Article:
When the dog running towards you displays positive body language, sometimes the solution is as simple as tossing a few CANIDAE TidNips treats on the ground. Even if the approaching dog doesn’t go straight for the treats, the motion and sound should catch his attention. When he stops to investigate, he’ll realize there are treats on the ground and devote his attention to consuming the TidNips instead of rushing you and your dog.
We love hearing from our readers. Mary M. recently gave us a great topic to address to help you keep your dog safe when walking in low-light situations, such as evenings and early mornings. As you know by reading some of our other Responsible Pet Ownership posts, we’re all about finding ways to help you keep your pets safe, healthy and happy.
Do you walk your dog early in the morning as the sun is coming up or late in the evening when dusk makes dangerous shadows? Believe it or not, wearing reflective clothing yourself is not enough to protect your dog. Driving at this time of morning or evening is dangerous, and no matter how careful a driver may be there is always a chance of them not seeing your dog. Yes, I know that the side of the road is supposed to be a safe area for walking your dog, but accidents happen. People look away from the road and veer off the side, or shadows can make it difficult to discern where the edge of the road is, not to mention making it hard to see a person or dog in the gloom.
Besides having some sort of reflective clothing on yourself, you should also make sure your dog has a reflective safety vest, reflective leash and collar. Glow in the dark items are also helpful in the event that headlights don’t hit you. Making you and your dog visible even in very low light is important for keeping you both safe. There is no such thing as too much reflective safety gear when it comes to keeping your dog safe.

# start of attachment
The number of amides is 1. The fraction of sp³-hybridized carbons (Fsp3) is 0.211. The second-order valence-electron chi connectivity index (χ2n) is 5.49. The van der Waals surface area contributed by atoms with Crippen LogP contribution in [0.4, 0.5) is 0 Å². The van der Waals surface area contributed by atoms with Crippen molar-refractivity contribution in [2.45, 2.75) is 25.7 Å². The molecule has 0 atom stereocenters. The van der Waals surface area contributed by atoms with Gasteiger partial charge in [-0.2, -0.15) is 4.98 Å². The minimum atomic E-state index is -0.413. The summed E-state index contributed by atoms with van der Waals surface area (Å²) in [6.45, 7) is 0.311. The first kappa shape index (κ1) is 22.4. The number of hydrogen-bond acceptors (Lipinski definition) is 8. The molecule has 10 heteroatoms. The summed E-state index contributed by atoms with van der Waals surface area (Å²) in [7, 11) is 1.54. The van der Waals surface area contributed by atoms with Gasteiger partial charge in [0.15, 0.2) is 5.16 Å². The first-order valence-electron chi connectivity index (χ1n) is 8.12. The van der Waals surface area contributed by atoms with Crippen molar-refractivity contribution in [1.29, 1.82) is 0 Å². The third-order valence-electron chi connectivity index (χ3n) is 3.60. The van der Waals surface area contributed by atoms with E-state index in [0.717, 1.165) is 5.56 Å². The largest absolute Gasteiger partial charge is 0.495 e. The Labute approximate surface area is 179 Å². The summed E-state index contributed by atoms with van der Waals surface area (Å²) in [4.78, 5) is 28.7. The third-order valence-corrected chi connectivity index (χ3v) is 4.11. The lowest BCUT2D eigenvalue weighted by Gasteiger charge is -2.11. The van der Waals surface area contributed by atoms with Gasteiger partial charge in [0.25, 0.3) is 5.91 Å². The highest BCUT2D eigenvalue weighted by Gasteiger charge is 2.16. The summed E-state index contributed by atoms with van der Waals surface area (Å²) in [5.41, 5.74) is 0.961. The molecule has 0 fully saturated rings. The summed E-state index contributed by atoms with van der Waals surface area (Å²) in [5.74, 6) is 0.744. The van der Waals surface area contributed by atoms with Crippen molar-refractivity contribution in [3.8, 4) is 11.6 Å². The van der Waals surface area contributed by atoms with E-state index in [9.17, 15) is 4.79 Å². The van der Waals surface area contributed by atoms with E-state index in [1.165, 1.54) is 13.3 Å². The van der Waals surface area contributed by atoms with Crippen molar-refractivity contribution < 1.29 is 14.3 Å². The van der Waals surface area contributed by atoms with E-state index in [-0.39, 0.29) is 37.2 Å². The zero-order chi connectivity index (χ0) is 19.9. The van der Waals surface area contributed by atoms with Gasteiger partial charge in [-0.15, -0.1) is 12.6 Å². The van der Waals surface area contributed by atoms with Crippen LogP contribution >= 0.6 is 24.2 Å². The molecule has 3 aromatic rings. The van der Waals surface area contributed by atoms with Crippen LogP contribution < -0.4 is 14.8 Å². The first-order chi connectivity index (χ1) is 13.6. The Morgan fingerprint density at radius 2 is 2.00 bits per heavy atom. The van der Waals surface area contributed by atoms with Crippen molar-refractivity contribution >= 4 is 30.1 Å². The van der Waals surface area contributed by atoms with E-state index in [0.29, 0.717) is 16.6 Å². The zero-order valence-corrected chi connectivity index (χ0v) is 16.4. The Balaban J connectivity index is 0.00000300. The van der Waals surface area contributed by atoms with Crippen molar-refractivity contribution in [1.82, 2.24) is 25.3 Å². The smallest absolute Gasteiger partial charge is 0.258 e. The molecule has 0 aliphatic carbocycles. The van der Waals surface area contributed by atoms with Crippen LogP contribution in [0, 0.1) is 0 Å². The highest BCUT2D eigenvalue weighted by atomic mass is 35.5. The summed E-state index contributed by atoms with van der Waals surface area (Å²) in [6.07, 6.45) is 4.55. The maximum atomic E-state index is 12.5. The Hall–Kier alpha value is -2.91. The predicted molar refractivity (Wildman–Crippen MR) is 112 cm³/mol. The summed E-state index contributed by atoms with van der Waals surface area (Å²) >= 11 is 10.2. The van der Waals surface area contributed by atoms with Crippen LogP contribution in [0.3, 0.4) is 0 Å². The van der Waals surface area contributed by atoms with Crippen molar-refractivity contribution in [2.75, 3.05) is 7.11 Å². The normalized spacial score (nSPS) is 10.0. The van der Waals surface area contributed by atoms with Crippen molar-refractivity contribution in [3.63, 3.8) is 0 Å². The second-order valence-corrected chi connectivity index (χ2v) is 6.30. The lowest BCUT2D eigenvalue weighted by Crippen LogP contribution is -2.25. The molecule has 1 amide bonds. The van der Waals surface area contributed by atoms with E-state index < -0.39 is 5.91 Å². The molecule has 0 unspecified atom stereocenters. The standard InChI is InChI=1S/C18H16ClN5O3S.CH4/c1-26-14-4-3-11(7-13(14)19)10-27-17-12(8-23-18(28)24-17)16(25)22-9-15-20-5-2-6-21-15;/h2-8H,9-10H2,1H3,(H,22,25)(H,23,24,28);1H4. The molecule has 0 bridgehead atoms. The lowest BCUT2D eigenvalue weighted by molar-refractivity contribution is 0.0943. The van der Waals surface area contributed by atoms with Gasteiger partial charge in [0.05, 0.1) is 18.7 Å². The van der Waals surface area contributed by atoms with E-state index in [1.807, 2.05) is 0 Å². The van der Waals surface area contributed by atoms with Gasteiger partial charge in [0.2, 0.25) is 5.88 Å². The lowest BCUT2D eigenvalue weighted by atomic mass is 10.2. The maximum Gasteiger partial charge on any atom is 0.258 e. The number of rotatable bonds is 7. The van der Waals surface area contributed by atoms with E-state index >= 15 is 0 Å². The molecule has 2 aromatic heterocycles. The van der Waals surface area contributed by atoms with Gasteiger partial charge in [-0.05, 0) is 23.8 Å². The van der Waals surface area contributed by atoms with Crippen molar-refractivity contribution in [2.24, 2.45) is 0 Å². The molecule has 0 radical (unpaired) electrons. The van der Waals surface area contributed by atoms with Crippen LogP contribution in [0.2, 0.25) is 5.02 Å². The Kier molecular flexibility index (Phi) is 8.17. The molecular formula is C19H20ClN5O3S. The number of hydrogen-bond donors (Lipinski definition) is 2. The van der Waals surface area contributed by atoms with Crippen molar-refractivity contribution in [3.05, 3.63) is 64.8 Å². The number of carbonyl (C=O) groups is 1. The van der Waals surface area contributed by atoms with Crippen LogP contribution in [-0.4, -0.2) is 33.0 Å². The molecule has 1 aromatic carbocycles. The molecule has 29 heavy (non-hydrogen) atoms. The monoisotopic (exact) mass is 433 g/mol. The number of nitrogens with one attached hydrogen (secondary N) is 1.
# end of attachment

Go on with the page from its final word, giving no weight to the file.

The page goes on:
I have yet to find a dog who doesn’t enjoy going on walks. However, the problem is that not all dogs are leash trained, nor are they all friendly. Sometimes, a meeting between two dogs doesn’t go as well as both owners expected. I recently heard about a new idea in collars, leashes and harnesses, with messages that can help make dog walking safer for dogs, their owners and other people.
A company in the United Kingdom has come up with a simple way to send a clear signal to people approaching with their dog or someone just walking that tells them if a dog is friendly, isn’t interested in making a new friend, or needs space to stay calm. Dexil’s Friendly Dog Collars were designed to let strangers know what a dog’s temperament is like before they are near him. The purpose of the collars is to hopefully cut down on dog-on-dog encounters and dogs biting people who simply want to pet them. It’s a system based on a traffic light.
You can get a collar, lead or harness with a simple message embroidered in black on them. A green collar with the word “Friendly” means that the dog is good with adults, kids and other dogs. Orange with “No Dogs” means he’s happy to meet people, but he’s not good with other dogs. Red with “Caution” means to stay away, and do not approach this dog. He needs his space and doesn’t want you to pet him.
Other messages are available, including two for special needs pets. A gold color signifies a “Nervous” dog that may be unpredictable if approached. White is for a “Blind Dog” that may be limited in his sight or completely blind. White is also used for “Deaf Dog,” which means he’s hard of hearing or completely deaf. Blue says “Training,” for dogs being trained by their owner, so please do not disturb. Yellow is a good one for shelters and rescue groups; it says “Adopt Me.”
The personal opinions and/or use of trade, firm, corporation or brand names, in this blog is for the information and convenience of the reader. Such use does not constitute an official endorsement or approval by CANIDAE® Natural Pet Food Company of any product or service to the exclusion of others that may be suitable. All opinions in this blog are those of the individual authors and not necessarily of CANIDAE® Natural Pet Food Company.